MICHAEL FRENCH SMITH | Earth Island Journal
Kragur villagers have always been poor in money, but they have land to cultivate, the sea to fish in, and the forest from which to harvest innumerable useful things.
They also have a remarkable supply of fresh water of a kind that money can’t buy. Man-made threats to this extraordinary resource, however, are growing.
Kairiru Island enjoys annual average precipitation of about 124 inches, making it among the wettest places in the world. Despite its steep volcanic slopes, it appears that the island’s geological structure catches and concentrates rainwater and channels it to numerous springs, which feed mountain streams large and small. And the water is clean.
The government paramedic who staffs Kragur’s tiny thatched-roof medical clinic tells me that water-borne disease is “very rare” among Kragur villagers. That’s a stark contrast to many other PNG communities; water-borne diseases account for about a third of childhood deaths and much malnutrition in the country.
The streams’ clear, cool torrents also provide excellent places to bathe. Soaking in the stream nearest Kragur soothes the aches and pains in muscles and joints, and Kragur residents says the water is “like medicine.”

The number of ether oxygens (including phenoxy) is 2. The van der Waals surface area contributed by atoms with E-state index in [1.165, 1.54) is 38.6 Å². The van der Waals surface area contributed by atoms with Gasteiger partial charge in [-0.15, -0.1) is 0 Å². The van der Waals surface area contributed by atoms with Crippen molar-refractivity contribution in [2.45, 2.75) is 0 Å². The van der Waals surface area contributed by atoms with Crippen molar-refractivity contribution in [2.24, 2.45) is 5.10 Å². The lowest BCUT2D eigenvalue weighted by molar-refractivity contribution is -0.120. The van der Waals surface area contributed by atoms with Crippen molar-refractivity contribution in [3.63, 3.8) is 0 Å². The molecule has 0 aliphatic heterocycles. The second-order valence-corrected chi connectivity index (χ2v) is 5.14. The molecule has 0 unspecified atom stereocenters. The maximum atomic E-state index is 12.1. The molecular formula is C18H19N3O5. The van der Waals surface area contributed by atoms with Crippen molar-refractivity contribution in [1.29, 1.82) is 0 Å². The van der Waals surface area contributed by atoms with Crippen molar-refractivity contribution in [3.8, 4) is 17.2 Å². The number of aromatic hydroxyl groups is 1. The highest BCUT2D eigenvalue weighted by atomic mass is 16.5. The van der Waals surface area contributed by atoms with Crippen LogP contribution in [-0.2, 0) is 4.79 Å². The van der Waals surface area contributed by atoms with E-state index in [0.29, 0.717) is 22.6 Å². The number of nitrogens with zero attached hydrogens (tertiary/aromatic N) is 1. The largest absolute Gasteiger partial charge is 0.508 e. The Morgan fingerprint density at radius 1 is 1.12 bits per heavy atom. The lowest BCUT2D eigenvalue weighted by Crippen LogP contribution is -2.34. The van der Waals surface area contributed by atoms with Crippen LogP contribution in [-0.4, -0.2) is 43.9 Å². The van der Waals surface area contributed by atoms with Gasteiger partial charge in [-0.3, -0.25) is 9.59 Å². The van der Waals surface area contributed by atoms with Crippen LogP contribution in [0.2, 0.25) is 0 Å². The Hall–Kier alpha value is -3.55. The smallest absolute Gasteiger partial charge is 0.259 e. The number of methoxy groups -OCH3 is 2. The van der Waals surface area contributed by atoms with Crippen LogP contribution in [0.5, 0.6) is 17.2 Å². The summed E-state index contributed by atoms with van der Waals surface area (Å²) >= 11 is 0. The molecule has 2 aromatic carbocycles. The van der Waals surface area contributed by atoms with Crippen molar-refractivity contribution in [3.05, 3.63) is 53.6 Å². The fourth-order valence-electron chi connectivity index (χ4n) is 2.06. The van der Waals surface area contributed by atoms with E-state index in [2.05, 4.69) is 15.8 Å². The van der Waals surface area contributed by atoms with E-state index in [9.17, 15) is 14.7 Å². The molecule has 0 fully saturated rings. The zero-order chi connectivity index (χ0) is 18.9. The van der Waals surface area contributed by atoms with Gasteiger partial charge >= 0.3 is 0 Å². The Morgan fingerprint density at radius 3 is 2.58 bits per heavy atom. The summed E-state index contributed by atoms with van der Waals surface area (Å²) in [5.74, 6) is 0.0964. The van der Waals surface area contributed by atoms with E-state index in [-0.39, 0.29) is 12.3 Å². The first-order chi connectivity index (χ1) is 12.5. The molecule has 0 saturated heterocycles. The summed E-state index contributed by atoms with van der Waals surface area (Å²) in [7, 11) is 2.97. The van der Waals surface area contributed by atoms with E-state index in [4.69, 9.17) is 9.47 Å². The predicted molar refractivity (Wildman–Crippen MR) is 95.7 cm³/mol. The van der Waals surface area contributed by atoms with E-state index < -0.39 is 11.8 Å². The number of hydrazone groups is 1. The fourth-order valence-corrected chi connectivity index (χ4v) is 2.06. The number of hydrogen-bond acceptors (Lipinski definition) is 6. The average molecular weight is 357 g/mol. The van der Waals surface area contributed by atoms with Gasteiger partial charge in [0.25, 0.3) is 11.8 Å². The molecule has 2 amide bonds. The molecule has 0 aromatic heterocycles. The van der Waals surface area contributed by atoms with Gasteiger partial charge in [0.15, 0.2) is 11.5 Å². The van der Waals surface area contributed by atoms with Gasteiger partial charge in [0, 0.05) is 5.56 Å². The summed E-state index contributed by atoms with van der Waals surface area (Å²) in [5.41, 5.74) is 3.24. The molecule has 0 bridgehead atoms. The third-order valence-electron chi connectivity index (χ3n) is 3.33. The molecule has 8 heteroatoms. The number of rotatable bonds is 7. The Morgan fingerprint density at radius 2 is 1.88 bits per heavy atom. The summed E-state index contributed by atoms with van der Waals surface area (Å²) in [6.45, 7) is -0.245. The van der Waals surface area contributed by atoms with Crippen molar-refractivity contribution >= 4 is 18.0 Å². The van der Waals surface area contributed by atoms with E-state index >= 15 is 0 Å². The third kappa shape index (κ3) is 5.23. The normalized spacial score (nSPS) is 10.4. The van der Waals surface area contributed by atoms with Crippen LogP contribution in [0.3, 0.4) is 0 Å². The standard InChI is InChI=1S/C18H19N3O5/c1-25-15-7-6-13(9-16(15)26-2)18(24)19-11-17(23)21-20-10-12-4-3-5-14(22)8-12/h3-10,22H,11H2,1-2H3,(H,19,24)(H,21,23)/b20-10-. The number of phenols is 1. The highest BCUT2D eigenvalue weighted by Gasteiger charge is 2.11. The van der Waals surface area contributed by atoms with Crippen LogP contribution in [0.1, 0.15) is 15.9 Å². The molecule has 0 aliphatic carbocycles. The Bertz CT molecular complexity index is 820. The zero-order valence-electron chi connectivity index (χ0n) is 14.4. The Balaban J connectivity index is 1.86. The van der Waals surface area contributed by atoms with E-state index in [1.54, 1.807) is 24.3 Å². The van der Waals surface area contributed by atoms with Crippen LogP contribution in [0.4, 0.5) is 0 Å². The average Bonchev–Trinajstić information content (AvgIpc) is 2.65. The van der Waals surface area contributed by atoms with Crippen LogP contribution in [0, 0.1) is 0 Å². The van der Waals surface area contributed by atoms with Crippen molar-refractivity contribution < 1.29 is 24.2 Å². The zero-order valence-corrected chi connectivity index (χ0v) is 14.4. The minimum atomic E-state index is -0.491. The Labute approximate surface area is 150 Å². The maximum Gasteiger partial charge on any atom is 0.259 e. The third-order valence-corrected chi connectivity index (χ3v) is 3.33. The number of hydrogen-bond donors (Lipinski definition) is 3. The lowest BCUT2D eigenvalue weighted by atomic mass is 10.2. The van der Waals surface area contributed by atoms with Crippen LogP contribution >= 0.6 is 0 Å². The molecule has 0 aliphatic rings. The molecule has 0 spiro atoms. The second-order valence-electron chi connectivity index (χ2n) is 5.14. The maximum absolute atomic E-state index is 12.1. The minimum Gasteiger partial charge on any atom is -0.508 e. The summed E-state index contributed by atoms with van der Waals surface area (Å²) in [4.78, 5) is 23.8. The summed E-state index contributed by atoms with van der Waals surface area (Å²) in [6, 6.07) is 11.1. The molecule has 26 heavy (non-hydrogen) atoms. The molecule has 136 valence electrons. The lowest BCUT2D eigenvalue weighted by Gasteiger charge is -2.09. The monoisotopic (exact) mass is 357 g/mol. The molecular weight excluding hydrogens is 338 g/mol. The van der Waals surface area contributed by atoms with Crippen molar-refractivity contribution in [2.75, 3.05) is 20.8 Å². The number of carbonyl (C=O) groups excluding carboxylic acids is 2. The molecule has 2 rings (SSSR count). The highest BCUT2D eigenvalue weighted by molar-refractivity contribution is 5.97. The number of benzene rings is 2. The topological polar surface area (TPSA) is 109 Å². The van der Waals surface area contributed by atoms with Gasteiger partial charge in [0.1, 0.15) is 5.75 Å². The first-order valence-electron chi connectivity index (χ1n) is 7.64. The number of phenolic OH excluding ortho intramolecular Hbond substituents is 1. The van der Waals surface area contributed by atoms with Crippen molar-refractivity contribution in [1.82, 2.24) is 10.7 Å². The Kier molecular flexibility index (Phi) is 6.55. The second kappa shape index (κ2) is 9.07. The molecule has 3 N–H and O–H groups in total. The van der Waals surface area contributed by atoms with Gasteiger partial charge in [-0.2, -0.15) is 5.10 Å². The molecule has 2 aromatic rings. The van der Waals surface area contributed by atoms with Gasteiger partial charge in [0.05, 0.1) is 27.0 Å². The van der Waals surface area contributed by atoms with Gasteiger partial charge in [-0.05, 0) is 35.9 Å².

Kragur people who travel to other villages often come home complaining there were no decent places to bathe and that they had to drink and cook with liquids no better than “swamp water.”
Kragur’s water is not only unusually clean, it is unusually reliable. PNG had one of the worst droughts in recorded history in 1997 and 1998, an effect of the El Niño climate phenomenon. Kragur taro, yam, and sweet potato gardens dried up, leaving villagers short of food. But they were not short of water, for their main stream continued to flow.
Unfortunately, Kragur people have reasons to worry about their water. Population growth may soon pose a problem, but the most dramatic potential danger is gold mining.
Mining companies dug exploratory trenches on the mountain high above Kragur many years ago. They have proceeded no further, but they still have an eye on Kairiru gold.
Villagers told me that prospecting teams left trenches lying open and that erosion is cutting them deeper and wider. They also told me that waste from the exploration fouled one of the island’s streams and that the prospectors told people to wait a year before using its water again.
Many villagers are rightly concerned that any further exploration, let alone actual mining, could do more serious damage.
Kragur villagers almost invariably tell me that they are opposed to mining. Some also tell me, however, that not a few villagers are greatly tempted by the considerable money mining would probably bring, but they are reluctant to openly advocate mining. I know that some Kragur people who have settled in PNG’s towns are at least keeping their minds open.